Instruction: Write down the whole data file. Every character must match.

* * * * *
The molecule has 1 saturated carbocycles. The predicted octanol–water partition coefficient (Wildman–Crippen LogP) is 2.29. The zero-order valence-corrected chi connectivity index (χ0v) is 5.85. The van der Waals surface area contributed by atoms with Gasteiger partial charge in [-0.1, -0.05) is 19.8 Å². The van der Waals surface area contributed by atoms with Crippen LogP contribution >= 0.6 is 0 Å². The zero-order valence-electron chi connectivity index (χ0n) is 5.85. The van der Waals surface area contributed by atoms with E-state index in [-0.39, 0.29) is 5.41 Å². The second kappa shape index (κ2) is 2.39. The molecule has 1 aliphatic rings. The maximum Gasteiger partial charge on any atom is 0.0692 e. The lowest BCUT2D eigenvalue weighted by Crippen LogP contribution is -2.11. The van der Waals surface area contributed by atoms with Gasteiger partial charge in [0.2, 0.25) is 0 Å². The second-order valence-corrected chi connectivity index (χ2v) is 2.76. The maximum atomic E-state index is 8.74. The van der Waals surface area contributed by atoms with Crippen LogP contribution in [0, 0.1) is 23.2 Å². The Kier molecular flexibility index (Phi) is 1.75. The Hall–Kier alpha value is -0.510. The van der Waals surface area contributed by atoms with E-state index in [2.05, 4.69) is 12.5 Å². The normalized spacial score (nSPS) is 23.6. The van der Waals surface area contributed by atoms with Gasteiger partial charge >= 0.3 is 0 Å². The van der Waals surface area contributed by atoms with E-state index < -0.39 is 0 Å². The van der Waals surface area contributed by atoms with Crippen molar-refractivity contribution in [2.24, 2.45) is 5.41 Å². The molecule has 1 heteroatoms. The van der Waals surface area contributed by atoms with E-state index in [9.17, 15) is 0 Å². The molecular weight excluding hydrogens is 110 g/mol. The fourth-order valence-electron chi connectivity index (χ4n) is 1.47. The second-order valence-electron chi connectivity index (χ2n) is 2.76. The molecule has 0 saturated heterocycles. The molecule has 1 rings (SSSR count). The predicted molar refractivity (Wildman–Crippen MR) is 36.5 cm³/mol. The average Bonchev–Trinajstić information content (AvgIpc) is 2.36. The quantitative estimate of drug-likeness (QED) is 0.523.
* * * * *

The molecule has 1 saturated carbocycles. The predicted octanol–water partition coefficient (Wildman–Crippen LogP) is 2.29. The zero-order valence-corrected chi connectivity index (χ0v) is 5.85. The van der Waals surface area contributed by atoms with Gasteiger partial charge in [-0.1, -0.05) is 19.8 Å². The van der Waals surface area contributed by atoms with Crippen LogP contribution >= 0.6 is 0 Å². The zero-order valence-electron chi connectivity index (χ0n) is 5.85. The van der Waals surface area contributed by atoms with E-state index in [-0.39, 0.29) is 5.41 Å². The second kappa shape index (κ2) is 2.39. The molecule has 1 aliphatic rings. The maximum Gasteiger partial charge on any atom is 0.0692 e. The lowest BCUT2D eigenvalue weighted by Crippen LogP contribution is -2.11. The van der Waals surface area contributed by atoms with Gasteiger partial charge in [0.2, 0.25) is 0 Å². The second-order valence-corrected chi connectivity index (χ2v) is 2.76. The maximum atomic E-state index is 8.74. The van der Waals surface area contributed by atoms with Crippen LogP contribution in [0, 0.1) is 23.2 Å². The Kier molecular flexibility index (Phi) is 1.75. The Hall–Kier alpha value is -0.510. The van der Waals surface area contributed by atoms with E-state index in [2.05, 4.69) is 12.5 Å². The normalized spacial score (nSPS) is 23.6. The van der Waals surface area contributed by atoms with Gasteiger partial charge >= 0.3 is 0 Å². The van der Waals surface area contributed by atoms with E-state index < -0.39 is 0 Å². The van der Waals surface area contributed by atoms with Crippen molar-refractivity contribution in [2.24, 2.45) is 5.41 Å². The molecule has 1 heteroatoms. The van der Waals surface area contributed by atoms with E-state index in [9.17, 15) is 0 Å². The molecular weight excluding hydrogens is 110 g/mol. The fourth-order valence-electron chi connectivity index (χ4n) is 1.47. The second-order valence-electron chi connectivity index (χ2n) is 2.76. The molecule has 0 saturated heterocycles. The molecule has 1 rings (SSSR count). The predicted molar refractivity (Wildman–Crippen MR) is 36.5 cm³/mol. The average Bonchev–Trinajstić information content (AvgIpc) is 2.36. The quantitative estimate of drug-likeness (QED) is 0.523.